Juve: I'll catch you, Fantômas, I'll catch you!
  • Diabolical Mastermind: Fantômas
  • Da Editor: Fandor's boss, played by Robert Dalban.
  • Evil Genius: Fantômas
  • Evil Laugh: Fantômas does at least one per film, at the end usually. Not really hammy but still sinister.
  • Evil Plan
  • Evil Sounds Deep: Fantômas was voiced by Raymond Pellegrin, whose voice was notably deeper than Jean Marais'.
  • Expressive Mask
  • The Faceless: Fantômas is always seen wearing an intimidating bluish latex mask.
  • Faux Affably Evil: Fantômas is always very polite even when he explains you that he plans to remove your brain from your body to create a new kind of slave.
  • Gentleman Thief: Fantômas
  • The Hero: Fandor
  • Intrepid Reporter: Fandor
  • Joker Immunity: Fantômas
  • Latex Perfection:
    • Fantômas' masks when he wants to impersonate someone. This also includes gloves reproducing exactly the fingerprints. In the first film, both Jean Marais's and Louis de Funés's facial features are slightly exaggerated (larger eyebrows or ears) when Fantômas impersonates them. Played straight in later movies.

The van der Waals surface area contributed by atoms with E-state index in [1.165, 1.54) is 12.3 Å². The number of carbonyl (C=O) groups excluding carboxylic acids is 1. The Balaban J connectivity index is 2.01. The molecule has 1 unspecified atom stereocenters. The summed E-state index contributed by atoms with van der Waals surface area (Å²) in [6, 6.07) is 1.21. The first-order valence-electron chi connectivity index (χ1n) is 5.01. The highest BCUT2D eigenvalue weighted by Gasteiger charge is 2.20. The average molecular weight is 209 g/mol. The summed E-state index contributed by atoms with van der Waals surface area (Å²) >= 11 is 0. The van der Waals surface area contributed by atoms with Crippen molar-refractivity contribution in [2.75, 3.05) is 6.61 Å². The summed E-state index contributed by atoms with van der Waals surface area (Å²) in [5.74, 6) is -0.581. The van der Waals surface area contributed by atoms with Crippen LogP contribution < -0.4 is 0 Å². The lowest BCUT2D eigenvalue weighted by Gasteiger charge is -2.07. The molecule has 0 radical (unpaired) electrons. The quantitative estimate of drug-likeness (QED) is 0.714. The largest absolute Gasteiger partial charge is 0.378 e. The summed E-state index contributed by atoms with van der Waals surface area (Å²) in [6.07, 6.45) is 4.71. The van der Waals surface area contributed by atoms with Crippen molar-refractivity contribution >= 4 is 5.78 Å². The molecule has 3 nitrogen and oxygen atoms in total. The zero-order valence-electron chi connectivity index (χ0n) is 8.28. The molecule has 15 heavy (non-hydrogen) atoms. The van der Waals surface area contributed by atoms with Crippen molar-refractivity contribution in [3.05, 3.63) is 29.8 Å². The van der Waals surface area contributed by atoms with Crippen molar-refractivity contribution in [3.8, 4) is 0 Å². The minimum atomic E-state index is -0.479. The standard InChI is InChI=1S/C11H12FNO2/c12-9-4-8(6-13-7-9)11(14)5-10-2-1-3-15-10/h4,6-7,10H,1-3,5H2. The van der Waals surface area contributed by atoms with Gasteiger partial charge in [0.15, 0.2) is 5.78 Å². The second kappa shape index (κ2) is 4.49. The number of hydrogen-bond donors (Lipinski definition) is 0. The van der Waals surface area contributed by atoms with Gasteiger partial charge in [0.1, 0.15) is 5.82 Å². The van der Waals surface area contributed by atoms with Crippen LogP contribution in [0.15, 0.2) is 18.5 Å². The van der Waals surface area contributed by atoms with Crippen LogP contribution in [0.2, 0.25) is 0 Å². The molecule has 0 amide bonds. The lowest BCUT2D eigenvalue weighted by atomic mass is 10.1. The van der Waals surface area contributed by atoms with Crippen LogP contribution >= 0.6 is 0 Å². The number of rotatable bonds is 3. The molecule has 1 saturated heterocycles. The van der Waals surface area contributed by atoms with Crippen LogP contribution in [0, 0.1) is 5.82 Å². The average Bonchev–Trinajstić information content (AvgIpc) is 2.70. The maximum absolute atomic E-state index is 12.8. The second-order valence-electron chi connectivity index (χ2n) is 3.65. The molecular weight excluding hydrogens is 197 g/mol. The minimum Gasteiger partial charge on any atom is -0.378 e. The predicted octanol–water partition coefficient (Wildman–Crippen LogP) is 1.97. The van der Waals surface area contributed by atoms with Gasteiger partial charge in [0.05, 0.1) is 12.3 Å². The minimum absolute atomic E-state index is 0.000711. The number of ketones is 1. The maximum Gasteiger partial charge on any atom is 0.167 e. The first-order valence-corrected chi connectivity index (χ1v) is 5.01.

• In Fantômas Unleashed, Fandor also uses a perfect disguise.
  • Leitmotif: Both Fantômas and Juve have their own. Fantômas uses the ominous main theme of the movies. Juve has a much more comedic one. Used to great effect during chase scenes by alternating the two.
  • Lighter and Softer: When compared to the books and Silent Films.
  • Malevolent Masked Man: Just look at the page's picture.
  • Master of Disguise: Fantômas
  • Phantom Thief: Fantômas, naturally.
  • Say My Name: Many a character will dramatically exclaim "Fantômas!" when confronted with the villain. Commissioner Juve's yells have reached memetic status.